The former US president George Bush was among more than a thousand mourners who turned out at a memorial service for Ken Lay, the disgraced former chairman of Enron, who died last week.
The ornate Methodist church where Lay worshipped became the setting for what at times resembled a "Ken Lay is innocent" rally. Friends and family expressed their anger at his treatment by the government and the media since the collapse of Enron in 2001.
And while the service was open to the public, members of the media were banned, and police and security guards had been hired to warn away any potential protesters.
"I am angry at the way that he was treated during the last five years of his life," David Herrold, Lay's step-son, told the congregation.
Houston is a city still scarred by the bankruptcy of Enron, where thousands of employees lost their jobs and their savings and where many will never forgive Lay for the fraud which - a jury decided in May - went right to the top.
But the Bush family has done little to distance itself from Lay since his conviction on 10 counts of fraud and conspiracy, and irregularities in his personal financial affairs. George Bush Senior, who was accompanied yesterday by his wife, Barbara, was a long-standing friend and golfing partner of Lay. Last week, George W Bush, a recipient of several hundred thousand dollars in campaign funds from Enron, said Lay was "a good guy" and that he would be writing a letter of condolence to Linda Lay, his widow.
As well as family and close friends, many members of Houston's business community and charitable organisations were in the congregation for the service. Other prominent figures included James Baker, secretary of state in the administration of the first President Bush, and Drayton McLane, the owner of the Houston Astros, the baseball team whose stadium was once sponsored by, and named after, Enron.
In a moment of drama just before the service, the former Houston mayor Bob Lanier collapsed with heart pains in the aisle of the church and had to be taken to hospital.
Lay died of a heart attack while on holiday near Aspen, Colorado, in the early hours of Wednesday last week, while awaiting the sentence that was likely to put him behind bars for the rest of his life.
"I really believe that the Lord rescued Ken from this world," said Ray Phillips, Linda Lay's brother.
His death robbed federal prosecutors of the opportunity to see Lay formally punished for crimes at Enron, whose labyrinthine financial structure was used to hide the massive liabilities that consumed it.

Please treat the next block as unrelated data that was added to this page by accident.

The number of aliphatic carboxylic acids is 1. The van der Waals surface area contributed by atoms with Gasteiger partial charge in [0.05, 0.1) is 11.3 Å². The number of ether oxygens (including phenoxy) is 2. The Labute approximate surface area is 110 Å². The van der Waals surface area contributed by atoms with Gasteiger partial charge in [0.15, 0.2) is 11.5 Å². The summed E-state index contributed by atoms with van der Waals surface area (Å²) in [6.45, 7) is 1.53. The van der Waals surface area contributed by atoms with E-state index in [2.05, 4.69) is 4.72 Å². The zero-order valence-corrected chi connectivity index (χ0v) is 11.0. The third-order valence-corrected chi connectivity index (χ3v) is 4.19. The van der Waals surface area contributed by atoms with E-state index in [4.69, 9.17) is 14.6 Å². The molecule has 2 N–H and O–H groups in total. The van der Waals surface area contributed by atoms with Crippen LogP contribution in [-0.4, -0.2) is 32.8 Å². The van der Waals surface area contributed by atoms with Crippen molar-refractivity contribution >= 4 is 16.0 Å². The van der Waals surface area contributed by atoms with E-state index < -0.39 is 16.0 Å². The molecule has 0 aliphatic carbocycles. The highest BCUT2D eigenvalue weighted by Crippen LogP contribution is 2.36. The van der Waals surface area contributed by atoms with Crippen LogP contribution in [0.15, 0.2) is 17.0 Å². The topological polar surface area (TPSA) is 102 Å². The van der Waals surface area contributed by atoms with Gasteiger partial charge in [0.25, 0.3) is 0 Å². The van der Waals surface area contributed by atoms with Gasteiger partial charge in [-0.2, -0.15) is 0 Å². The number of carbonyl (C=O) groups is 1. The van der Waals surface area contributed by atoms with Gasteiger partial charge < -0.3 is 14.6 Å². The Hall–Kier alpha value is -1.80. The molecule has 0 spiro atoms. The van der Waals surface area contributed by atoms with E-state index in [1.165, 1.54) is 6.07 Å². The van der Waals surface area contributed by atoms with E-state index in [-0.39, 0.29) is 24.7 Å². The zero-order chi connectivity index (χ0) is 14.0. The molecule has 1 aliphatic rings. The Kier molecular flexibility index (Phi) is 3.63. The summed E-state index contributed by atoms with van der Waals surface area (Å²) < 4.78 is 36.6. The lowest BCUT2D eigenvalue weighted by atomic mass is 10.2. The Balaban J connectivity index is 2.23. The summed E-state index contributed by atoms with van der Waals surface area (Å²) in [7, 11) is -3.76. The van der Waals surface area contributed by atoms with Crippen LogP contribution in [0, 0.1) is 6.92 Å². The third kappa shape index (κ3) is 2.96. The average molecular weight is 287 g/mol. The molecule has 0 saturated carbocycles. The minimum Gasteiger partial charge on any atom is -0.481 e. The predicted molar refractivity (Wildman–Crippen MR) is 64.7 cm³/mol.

But it also robbed Lay of the chance to clear his name on appeal, which his lawyers had been planning to do.
Bill Lawson, a baptist preacher, told the congregation: "The real Ken Lay was not the man convicted by a judge and a jury, and not the man vilified by the media." Mick Seidl, a long-time friend, said Lay "did not have a criminal bone in his body" and had been hounded by "over-zealous prosecutors".
The 1,500-seater church, whose work and refurbishments have in part been funded by Lay's own donations over more than a decade, sits back from the street in a little courtyard from which the blossoms snowed in yesterday's breeze. It is an incongruous sight in a financial district dominated by skyscrapers, and yesterday it was an oasis from the public opprobrium which has rained down on Lay since Enron went under.
Mourners argued that Lay was a good man brought down by the actions of underlings. Speakers, including his five children and step-children, spoke of his charitable giving and his strong faith. Guests were also handed copies of Lay's favourite religious writings. It was easy to see why they had resonance for a man who was bewildered by the guilty verdicts against him. One read: "We will never know our level of genuine faith until it is tested in a fierce storm." Another went: "The only way to know strong faith is to endure great trials."
Beyond the church, however, Lay has become an icon of corporate greed, with Enron symbolic of the excesses of the long stock market boom. The Enron name is gone from the Houston Astros stadium (it is Minute Maid Park now) and the skyscraper which was Enron's old headquarters has also been sold. But the buildings remain, monuments to what Lay used to call "the best company in the world".